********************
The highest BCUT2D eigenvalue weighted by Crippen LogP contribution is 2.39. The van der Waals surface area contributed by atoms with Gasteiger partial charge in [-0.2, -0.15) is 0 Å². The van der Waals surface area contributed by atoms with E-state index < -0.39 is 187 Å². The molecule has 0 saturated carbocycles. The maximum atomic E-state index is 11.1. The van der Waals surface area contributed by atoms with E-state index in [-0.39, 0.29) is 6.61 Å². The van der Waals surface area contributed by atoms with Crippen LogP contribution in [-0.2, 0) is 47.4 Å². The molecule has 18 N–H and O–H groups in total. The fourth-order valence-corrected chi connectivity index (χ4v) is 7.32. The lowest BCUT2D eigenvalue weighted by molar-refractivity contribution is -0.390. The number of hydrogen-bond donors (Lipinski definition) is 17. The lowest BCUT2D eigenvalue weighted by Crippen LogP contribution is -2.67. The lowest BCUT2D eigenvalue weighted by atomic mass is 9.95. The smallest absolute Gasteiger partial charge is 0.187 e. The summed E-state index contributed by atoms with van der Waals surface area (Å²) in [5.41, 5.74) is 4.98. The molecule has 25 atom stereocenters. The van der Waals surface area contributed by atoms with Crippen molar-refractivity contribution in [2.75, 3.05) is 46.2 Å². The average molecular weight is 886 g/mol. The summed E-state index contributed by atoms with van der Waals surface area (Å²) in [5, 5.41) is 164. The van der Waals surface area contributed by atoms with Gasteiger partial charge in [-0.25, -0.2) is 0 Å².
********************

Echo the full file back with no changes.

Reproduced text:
The highest BCUT2D eigenvalue weighted by Crippen LogP contribution is 2.39. The van der Waals surface area contributed by atoms with Gasteiger partial charge in [-0.2, -0.15) is 0 Å². The van der Waals surface area contributed by atoms with E-state index < -0.39 is 187 Å². The molecule has 0 saturated carbocycles. The maximum atomic E-state index is 11.1. The van der Waals surface area contributed by atoms with E-state index in [-0.39, 0.29) is 6.61 Å². The van der Waals surface area contributed by atoms with Crippen LogP contribution in [-0.2, 0) is 47.4 Å². The molecule has 18 N–H and O–H groups in total. The fourth-order valence-corrected chi connectivity index (χ4v) is 7.32. The lowest BCUT2D eigenvalue weighted by molar-refractivity contribution is -0.390. The number of hydrogen-bond donors (Lipinski definition) is 17. The lowest BCUT2D eigenvalue weighted by Crippen LogP contribution is -2.67. The lowest BCUT2D eigenvalue weighted by atomic mass is 9.95. The smallest absolute Gasteiger partial charge is 0.187 e. The summed E-state index contributed by atoms with van der Waals surface area (Å²) in [5.41, 5.74) is 4.98. The molecule has 25 atom stereocenters. The van der Waals surface area contributed by atoms with Crippen molar-refractivity contribution in [2.75, 3.05) is 46.2 Å². The average molecular weight is 886 g/mol. The summed E-state index contributed by atoms with van der Waals surface area (Å²) in [5, 5.41) is 164. The van der Waals surface area contributed by atoms with Gasteiger partial charge in [-0.25, -0.2) is 0 Å².